Body Drift by Arthur Kroker, takes the work of three leading women thinkers as its main focus. Re-examining their critical perspectives and creative processes - assemblages, remixing and cyborgs- Kroker terms the emerging technological spectre. He examines the connections between what he sees as Judith Butler’s postmodernism, Katherine Hayles’s posthumanism, and Donna Haraway’s companionism.
Rachel Falconer writes about the cyberfeminist art collective 'subRosa', a group using science, technology, and social activism to explore and critique the political traction of information and bio technologies on women’s bodies, lives and work.
"I advocate a more 'non-relational' approach that does not deny the transformative effects of new media in terms of community, but thinks of it more in terms of hospitality to the other." Marc Garrett interviews Charlie Gere on Digital Culture in the Twenty-first Century with reference to two of his books, Digital Culture (2002) and Community without Community in Digital Culture (2012). Gere is a Professor of Media Theory and History in the Lancaster Institute for Contemporary Arts, Lancaster University.
Lies, Lawlessness and Disbelief 2. An Attempt at Thinking Art and Capital: Unknown Unknowns, is the second of five essays by Canadian artist & critical thinker, Katie McCain. McCain discusses how capitalism has become on the one hand all encompassing and on the other utterly unreal. Arguing that we need to be prepared to think the impossible so that resistance is able to grow.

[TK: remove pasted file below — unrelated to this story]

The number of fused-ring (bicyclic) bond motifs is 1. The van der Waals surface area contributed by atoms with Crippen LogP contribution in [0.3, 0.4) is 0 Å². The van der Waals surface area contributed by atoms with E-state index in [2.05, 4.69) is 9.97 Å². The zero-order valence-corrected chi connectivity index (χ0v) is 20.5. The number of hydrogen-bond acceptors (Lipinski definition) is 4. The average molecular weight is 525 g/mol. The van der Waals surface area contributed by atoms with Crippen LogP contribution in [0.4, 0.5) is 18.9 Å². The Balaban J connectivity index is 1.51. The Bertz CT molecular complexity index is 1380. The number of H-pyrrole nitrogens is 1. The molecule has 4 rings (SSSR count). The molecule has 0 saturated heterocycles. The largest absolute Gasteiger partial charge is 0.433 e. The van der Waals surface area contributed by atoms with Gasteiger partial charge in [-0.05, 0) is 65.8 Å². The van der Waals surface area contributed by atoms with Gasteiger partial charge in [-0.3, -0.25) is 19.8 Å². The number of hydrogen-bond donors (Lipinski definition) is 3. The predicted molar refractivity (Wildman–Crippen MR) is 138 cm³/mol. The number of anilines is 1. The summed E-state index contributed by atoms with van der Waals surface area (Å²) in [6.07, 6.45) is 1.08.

Lies, Lawlessness and Disbelief 1 is the first of five essays by Canadian artist & critical thinker, Katie McCain. McCain discusses how capitalism has become on the one hand all encompassing and on the other utterly unreal. Arguing that we need to be prepared to think the impossible so that resistance is able to grow. "If it is permitted that both the universe and capitalism are contingent, and therefore completely indifferent to human existence and human thought, then the possibility for alternatives opens up."
Patrick Lichty's article explores shifts toward new forms of sociopolitical dissent. Such as cellular forms or resistance including asymmetrical warfare like global insurgencies, the use of social media. Examples would be Twitter and Facebook in their ability to lens dissent for actions in Syria, Egypt and Tunisia, Wikileaks and its ability to mirror, and politics that use anarchistic forms of collective action such as the Occupy Movement, what he calls an amorphous politics of dissent.
RealTime is a print and online arts magazine covering innovative practices in media art, digital art, hybrid art, performance, dance, sound and music, visual art, film and video in Australia and internationally. As well as an extensive archive of back editions, RealTime also offers a features section covering festivals, a studio for new works and a portal critiquing quality websites.
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